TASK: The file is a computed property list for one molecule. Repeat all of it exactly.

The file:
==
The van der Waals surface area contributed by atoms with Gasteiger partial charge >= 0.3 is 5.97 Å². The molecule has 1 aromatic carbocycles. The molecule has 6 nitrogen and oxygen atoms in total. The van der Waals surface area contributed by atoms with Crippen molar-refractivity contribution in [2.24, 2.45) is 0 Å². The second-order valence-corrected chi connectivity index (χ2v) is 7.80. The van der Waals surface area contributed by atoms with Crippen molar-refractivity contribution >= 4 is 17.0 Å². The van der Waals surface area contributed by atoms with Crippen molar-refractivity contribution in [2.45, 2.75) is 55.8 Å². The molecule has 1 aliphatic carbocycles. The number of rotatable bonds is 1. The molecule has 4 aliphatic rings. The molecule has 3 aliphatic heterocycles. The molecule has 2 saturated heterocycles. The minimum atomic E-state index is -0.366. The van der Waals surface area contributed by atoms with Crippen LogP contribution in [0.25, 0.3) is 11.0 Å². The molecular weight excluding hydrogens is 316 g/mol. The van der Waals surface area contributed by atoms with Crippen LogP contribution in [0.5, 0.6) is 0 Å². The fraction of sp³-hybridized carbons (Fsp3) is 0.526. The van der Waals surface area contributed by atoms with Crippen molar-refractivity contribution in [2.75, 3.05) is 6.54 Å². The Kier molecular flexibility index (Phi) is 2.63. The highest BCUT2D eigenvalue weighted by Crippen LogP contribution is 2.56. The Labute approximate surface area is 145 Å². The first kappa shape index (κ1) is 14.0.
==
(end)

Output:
The van der Waals surface area contributed by atoms with Gasteiger partial charge >= 0.3 is 5.97 Å². The molecule has 1 aromatic carbocycles. The molecule has 6 nitrogen and oxygen atoms in total. The van der Waals surface area contributed by atoms with Crippen molar-refractivity contribution in [2.24, 2.45) is 0 Å². The second-order valence-corrected chi connectivity index (χ2v) is 7.80. The van der Waals surface area contributed by atoms with Crippen molar-refractivity contribution >= 4 is 17.0 Å². The van der Waals surface area contributed by atoms with Crippen molar-refractivity contribution in [2.45, 2.75) is 55.8 Å². The molecule has 1 aliphatic carbocycles. The number of rotatable bonds is 1. The molecule has 4 aliphatic rings. The molecule has 3 aliphatic heterocycles. The molecule has 2 saturated heterocycles. The minimum atomic E-state index is -0.366. The van der Waals surface area contributed by atoms with Crippen LogP contribution in [0.25, 0.3) is 11.0 Å². The molecular weight excluding hydrogens is 316 g/mol. The van der Waals surface area contributed by atoms with Crippen LogP contribution in [0.5, 0.6) is 0 Å². The fraction of sp³-hybridized carbons (Fsp3) is 0.526. The van der Waals surface area contributed by atoms with Crippen molar-refractivity contribution in [2.75, 3.05) is 6.54 Å². The Kier molecular flexibility index (Phi) is 2.63. The highest BCUT2D eigenvalue weighted by Crippen LogP contribution is 2.56. The Labute approximate surface area is 145 Å². The first kappa shape index (κ1) is 14.0.